Present. Past. Future.

I.

They tell me that my name is Savage.

Their alabaster hands grab at my arms and legs

As they straighten my back and tie cloth around my breasts.

Our contrasting skin colors leave me wondering how to get that perfect shade of

Nothing.

10 chalky fingers press against my mouth to make me forget how to cry

They tell me that they are teaching me how to live in peace

But is this body worth living in

If all I leave behind is an empty bed?

 

II.

They tell me that I was born from the dirt.

They don’t want me to remember my grandfather’s face

Or my grandmother’s spells.

I see their bodies relax when they look into my eyes and find nothing left.

 

III.

They smile when I tell my daughter that her name is Savage too.

Missed Connection

 

Spoke with you on the beach a couple years ago/ you wanted to know if stardust was sprinkled across the sand/ I told you “yes” just to keep the conversation going/ we both were on page 82 of Norwegian Wood/ I took that as a sign that we were meant to always miss each other.

I wonder if you ever think of me/ I need to find you

Have you dreamt of me while the moon was out?/ ask me for my name next time/ but if I only exist in your daydreams/ follow me home

*still a work in progress*

How I got that long, white scar on my arm

I created you as I lay in bed one night.

Gave you long, golden hair,

With skin so white you could only come out after my mother had gone to bed.

Your cheeks were like apples everyone wanted to nibble on,

Silhouette so slight even your shadow had to struggle not to be blown away.

You filled in for me in all my daydreams,

Replaced my sun-tainted skin and dowdy brown hair,

You could live my life for me better than I could.

I killed you as I walked outside one morning.

Let my mother’s harsh rays set you on fire,

She always told me she loved me more than you.

I watched as you melted into the hot concrete,

Tried to grab your hand at the last moment,

Ended up burning myself instead.

I sometimes look at the scar you left on my arm.

Familiar and Faraway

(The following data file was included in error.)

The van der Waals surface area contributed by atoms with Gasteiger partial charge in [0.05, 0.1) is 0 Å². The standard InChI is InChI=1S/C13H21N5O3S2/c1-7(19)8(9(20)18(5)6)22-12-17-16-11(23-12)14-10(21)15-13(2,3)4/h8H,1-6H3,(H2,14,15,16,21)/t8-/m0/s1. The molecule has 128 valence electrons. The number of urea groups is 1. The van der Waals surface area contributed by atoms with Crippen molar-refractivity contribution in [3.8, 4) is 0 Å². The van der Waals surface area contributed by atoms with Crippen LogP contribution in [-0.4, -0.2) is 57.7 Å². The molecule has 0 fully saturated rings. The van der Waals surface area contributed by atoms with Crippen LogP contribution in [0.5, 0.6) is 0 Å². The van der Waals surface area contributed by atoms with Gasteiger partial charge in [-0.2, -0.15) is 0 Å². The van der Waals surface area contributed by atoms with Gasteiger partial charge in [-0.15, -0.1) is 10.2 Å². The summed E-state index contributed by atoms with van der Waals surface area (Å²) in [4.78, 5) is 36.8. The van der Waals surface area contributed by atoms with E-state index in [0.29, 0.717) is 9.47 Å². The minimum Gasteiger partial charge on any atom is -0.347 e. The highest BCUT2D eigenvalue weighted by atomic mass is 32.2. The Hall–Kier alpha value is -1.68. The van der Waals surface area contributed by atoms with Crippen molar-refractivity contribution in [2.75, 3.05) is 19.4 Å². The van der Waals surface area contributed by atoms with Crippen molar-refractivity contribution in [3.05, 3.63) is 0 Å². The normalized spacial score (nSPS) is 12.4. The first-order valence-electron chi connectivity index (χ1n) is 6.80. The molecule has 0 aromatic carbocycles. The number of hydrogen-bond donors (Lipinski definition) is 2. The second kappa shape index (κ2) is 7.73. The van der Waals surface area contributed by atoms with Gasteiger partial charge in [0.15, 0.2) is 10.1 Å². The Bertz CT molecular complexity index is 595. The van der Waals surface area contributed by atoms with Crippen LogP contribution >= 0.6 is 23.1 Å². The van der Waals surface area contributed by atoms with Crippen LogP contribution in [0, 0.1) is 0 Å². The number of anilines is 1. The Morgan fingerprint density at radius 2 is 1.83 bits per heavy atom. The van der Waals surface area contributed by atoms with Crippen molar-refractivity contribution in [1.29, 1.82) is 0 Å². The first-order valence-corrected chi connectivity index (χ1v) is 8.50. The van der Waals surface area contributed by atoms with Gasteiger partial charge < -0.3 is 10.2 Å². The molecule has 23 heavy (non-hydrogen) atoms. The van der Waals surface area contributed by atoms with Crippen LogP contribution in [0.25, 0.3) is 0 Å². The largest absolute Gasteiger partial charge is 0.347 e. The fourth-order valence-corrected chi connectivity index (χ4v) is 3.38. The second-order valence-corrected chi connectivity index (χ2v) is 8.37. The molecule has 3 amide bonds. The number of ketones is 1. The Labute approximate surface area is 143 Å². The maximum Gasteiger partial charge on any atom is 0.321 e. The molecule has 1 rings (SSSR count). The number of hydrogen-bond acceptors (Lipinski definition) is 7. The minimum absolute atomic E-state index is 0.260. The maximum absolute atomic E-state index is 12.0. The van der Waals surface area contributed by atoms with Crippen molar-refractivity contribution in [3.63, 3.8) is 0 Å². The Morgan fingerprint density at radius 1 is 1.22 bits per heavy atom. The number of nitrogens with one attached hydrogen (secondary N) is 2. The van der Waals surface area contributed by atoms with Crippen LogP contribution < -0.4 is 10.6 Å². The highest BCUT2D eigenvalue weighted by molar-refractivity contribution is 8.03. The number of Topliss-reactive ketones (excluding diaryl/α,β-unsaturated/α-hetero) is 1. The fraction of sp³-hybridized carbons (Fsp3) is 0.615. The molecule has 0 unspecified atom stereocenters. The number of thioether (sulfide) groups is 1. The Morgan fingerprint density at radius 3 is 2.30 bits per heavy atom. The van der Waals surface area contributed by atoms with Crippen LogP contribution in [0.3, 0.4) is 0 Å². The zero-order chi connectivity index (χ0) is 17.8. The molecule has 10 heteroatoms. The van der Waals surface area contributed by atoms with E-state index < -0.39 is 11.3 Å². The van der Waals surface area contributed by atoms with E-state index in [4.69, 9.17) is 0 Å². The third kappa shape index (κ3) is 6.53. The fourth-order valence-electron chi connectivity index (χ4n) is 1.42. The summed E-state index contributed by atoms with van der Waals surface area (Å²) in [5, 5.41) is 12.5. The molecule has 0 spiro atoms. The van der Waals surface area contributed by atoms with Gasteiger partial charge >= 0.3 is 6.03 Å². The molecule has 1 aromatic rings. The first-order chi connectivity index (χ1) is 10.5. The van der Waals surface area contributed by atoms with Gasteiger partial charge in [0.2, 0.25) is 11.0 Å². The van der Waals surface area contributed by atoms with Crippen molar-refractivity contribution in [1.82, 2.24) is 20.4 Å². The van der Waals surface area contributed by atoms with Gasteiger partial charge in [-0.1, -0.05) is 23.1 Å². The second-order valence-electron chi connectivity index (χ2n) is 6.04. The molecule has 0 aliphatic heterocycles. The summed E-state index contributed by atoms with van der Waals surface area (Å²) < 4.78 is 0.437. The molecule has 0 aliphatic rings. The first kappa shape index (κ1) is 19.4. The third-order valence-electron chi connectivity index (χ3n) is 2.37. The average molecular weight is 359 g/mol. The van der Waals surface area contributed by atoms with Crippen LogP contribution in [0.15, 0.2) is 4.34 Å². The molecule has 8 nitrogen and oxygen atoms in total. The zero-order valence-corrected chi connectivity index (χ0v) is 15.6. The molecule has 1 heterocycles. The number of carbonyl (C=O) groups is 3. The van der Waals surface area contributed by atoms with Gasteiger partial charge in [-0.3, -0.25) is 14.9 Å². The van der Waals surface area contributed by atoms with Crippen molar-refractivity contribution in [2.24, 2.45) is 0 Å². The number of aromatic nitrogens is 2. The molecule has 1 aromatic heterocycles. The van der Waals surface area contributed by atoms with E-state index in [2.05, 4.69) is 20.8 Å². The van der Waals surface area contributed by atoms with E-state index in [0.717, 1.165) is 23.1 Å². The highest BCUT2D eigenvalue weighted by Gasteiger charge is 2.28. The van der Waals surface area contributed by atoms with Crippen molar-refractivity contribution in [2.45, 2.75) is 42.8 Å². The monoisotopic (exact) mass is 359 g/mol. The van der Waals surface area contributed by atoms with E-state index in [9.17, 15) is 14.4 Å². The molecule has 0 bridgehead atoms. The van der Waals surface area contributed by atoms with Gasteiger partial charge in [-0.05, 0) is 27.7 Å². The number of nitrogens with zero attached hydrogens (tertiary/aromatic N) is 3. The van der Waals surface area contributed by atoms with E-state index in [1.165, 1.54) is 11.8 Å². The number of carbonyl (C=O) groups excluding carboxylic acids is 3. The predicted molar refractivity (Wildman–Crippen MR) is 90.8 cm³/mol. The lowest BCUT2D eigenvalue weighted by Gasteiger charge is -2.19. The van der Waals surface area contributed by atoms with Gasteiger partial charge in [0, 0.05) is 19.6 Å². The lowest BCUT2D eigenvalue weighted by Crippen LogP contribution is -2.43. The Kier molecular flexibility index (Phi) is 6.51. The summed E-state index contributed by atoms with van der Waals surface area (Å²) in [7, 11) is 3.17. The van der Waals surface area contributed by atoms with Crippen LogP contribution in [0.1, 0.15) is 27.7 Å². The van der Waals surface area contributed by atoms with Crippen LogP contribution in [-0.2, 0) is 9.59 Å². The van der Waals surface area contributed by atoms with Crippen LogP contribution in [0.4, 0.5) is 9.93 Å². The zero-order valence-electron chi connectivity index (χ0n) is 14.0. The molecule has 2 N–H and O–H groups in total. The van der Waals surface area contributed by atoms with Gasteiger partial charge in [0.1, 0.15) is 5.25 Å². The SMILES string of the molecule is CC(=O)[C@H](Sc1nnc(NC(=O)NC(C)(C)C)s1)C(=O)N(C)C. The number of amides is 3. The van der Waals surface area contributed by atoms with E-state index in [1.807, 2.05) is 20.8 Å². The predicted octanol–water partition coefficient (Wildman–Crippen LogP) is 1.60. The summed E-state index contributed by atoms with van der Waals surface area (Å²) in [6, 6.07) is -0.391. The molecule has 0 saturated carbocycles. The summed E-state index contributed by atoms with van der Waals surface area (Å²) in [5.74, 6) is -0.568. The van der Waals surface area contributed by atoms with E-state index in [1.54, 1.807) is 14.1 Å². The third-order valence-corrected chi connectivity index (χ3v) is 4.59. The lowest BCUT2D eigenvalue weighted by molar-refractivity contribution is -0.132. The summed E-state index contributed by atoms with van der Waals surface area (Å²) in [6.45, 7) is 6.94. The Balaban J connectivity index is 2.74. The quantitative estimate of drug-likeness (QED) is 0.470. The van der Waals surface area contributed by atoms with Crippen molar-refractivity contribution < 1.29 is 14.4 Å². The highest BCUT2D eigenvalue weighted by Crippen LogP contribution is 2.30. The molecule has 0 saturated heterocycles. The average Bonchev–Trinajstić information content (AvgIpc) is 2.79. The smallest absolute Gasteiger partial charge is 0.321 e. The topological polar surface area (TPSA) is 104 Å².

Palestinian by accident,

Xicana by choice.

 

My brown ambiguity cuts me into rough, jagged pieces.

I complete the puzzles of other places,

Fill their emptiness with my emptiness.

 

My skin is the home the diaspora and displaced search for.

I am your sister but I don’t know your language.

Your hands try to guide me over the rusty wire fence,

Lips form familiar words I’ve tuned out all my life.

I am your faraway sister, and I

Barely recognize you.

I was not meant to be Palestinian until a man

Gazed at my Mexican grandmother plucking Cachanilla flowers

and forgot he had a wife.

 

Their affair started and ended under the moon’s expectant eyes.

As my grandmother’s stomach swelled with ocean water,

The moon’s tide bewitched her across the border, to a city of smog

She gave birth to a child the color of olives,

Not a Cachanilla in sight.

Somehow, I find my way over to you.

You hold my hand as we walk through this place

That my body knows and feet walk with familiarity.

But I cannot piece together the disjointed ancestral memories that fill the space between me

And this place I’m supposed to call home.

I am your faraway sister and I

Cannot understand a word you just said.

 

 

Brassy

via Daily Prompt: Brassy

Screenshot 2017-06-02 at 10.30.44 AM

The letter “b” on my tongue feels like it is about to bring something into existence: to become, to be.

Brassy finds its way out of my lips, caressing my neck

Smoothly arriving onto my ears, scraping the skin off of yours,

I’ve always liked harsh noises.

Brown and Black brassy women grate your eyeballs, burn your skin pink,

Too loud too colorful too confident too big

Even when we are small.

Skin like brass, but surprisingly soft